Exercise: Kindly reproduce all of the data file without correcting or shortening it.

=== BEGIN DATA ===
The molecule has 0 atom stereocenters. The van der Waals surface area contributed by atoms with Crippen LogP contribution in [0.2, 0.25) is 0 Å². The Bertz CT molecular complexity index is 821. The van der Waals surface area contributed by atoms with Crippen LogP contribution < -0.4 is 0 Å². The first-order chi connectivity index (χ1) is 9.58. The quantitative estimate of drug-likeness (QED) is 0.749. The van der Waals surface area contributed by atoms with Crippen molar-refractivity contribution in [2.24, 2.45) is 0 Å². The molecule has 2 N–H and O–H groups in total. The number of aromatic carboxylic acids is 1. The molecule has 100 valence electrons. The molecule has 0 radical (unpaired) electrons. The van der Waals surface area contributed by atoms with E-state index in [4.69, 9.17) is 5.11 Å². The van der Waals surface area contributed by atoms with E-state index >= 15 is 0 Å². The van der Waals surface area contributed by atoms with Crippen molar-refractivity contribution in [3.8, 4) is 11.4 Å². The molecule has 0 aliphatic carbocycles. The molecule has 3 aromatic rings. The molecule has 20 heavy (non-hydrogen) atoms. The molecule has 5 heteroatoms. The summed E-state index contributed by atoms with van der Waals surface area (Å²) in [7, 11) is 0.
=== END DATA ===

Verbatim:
The molecule has 0 atom stereocenters. The van der Waals surface area contributed by atoms with Crippen LogP contribution in [0.2, 0.25) is 0 Å². The Bertz CT molecular complexity index is 821. The van der Waals surface area contributed by atoms with Crippen LogP contribution < -0.4 is 0 Å². The first-order chi connectivity index (χ1) is 9.58. The quantitative estimate of drug-likeness (QED) is 0.749. The van der Waals surface area contributed by atoms with Crippen molar-refractivity contribution in [2.24, 2.45) is 0 Å². The molecule has 2 N–H and O–H groups in total. The number of aromatic carboxylic acids is 1. The molecule has 100 valence electrons. The molecule has 0 radical (unpaired) electrons. The van der Waals surface area contributed by atoms with E-state index in [4.69, 9.17) is 5.11 Å². The van der Waals surface area contributed by atoms with E-state index >= 15 is 0 Å². The van der Waals surface area contributed by atoms with Crippen molar-refractivity contribution in [3.8, 4) is 11.4 Å². The molecule has 0 aliphatic carbocycles. The molecule has 3 aromatic rings. The molecule has 20 heavy (non-hydrogen) atoms. The molecule has 5 heteroatoms. The summed E-state index contributed by atoms with van der Waals surface area (Å²) in [7, 11) is 0.